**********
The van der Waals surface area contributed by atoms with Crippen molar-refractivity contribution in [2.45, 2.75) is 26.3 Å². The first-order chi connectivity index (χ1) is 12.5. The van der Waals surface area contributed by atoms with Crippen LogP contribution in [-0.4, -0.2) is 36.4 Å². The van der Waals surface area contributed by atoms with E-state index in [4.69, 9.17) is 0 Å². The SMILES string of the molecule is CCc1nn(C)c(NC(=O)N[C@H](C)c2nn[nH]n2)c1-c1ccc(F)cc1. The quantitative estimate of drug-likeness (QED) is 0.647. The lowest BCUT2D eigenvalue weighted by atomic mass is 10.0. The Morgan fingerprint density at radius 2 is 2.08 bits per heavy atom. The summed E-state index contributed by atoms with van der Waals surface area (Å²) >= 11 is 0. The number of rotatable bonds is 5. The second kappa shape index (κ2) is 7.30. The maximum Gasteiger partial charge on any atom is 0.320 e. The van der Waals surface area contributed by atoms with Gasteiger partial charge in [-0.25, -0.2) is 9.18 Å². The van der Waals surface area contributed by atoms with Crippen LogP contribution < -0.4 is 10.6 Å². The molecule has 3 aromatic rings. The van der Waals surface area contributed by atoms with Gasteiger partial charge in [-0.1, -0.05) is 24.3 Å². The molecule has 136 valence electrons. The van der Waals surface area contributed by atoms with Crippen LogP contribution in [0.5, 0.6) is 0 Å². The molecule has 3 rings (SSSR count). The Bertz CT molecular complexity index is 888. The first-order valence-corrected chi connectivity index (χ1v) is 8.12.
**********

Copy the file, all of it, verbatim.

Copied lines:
The van der Waals surface area contributed by atoms with Crippen molar-refractivity contribution in [2.45, 2.75) is 26.3 Å². The first-order chi connectivity index (χ1) is 12.5. The van der Waals surface area contributed by atoms with Crippen LogP contribution in [-0.4, -0.2) is 36.4 Å². The van der Waals surface area contributed by atoms with E-state index in [4.69, 9.17) is 0 Å². The SMILES string of the molecule is CCc1nn(C)c(NC(=O)N[C@H](C)c2nn[nH]n2)c1-c1ccc(F)cc1. The quantitative estimate of drug-likeness (QED) is 0.647. The lowest BCUT2D eigenvalue weighted by atomic mass is 10.0. The Morgan fingerprint density at radius 2 is 2.08 bits per heavy atom. The summed E-state index contributed by atoms with van der Waals surface area (Å²) >= 11 is 0. The number of rotatable bonds is 5. The second kappa shape index (κ2) is 7.30. The maximum Gasteiger partial charge on any atom is 0.320 e. The van der Waals surface area contributed by atoms with Gasteiger partial charge in [-0.25, -0.2) is 9.18 Å². The van der Waals surface area contributed by atoms with Crippen LogP contribution < -0.4 is 10.6 Å². The molecule has 3 aromatic rings. The van der Waals surface area contributed by atoms with Gasteiger partial charge in [-0.1, -0.05) is 24.3 Å². The molecule has 136 valence electrons. The van der Waals surface area contributed by atoms with Crippen LogP contribution in [0.5, 0.6) is 0 Å². The molecule has 3 rings (SSSR count). The Bertz CT molecular complexity index is 888. The first-order valence-corrected chi connectivity index (χ1v) is 8.12.